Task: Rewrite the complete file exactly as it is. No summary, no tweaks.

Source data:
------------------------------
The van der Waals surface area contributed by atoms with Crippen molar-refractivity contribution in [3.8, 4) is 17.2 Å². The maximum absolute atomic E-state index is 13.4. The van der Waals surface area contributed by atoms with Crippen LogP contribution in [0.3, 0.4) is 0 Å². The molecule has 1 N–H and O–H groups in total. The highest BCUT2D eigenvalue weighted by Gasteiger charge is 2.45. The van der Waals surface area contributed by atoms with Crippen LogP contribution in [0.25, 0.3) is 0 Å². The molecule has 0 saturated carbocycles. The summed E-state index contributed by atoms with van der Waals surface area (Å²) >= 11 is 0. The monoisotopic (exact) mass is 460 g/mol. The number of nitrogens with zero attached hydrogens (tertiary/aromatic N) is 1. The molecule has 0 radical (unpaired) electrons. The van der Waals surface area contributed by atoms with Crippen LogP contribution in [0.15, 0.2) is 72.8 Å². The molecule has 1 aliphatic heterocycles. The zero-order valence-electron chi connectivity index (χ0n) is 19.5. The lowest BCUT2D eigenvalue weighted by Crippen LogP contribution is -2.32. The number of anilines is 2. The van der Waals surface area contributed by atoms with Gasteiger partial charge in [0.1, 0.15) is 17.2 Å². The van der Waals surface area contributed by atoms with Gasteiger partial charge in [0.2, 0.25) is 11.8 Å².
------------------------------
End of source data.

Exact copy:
The van der Waals surface area contributed by atoms with Crippen molar-refractivity contribution in [3.8, 4) is 17.2 Å². The maximum absolute atomic E-state index is 13.4. The van der Waals surface area contributed by atoms with Crippen LogP contribution in [0.3, 0.4) is 0 Å². The molecule has 1 N–H and O–H groups in total. The highest BCUT2D eigenvalue weighted by Gasteiger charge is 2.45. The van der Waals surface area contributed by atoms with Crippen LogP contribution in [0.25, 0.3) is 0 Å². The molecule has 0 saturated carbocycles. The summed E-state index contributed by atoms with van der Waals surface area (Å²) >= 11 is 0. The monoisotopic (exact) mass is 460 g/mol. The number of nitrogens with zero attached hydrogens (tertiary/aromatic N) is 1. The molecule has 0 radical (unpaired) electrons. The van der Waals surface area contributed by atoms with Crippen LogP contribution in [0.15, 0.2) is 72.8 Å². The molecule has 1 aliphatic heterocycles. The zero-order valence-electron chi connectivity index (χ0n) is 19.5. The lowest BCUT2D eigenvalue weighted by Crippen LogP contribution is -2.32. The number of anilines is 2. The van der Waals surface area contributed by atoms with Gasteiger partial charge in [0.1, 0.15) is 17.2 Å². The van der Waals surface area contributed by atoms with Gasteiger partial charge in [0.2, 0.25) is 11.8 Å².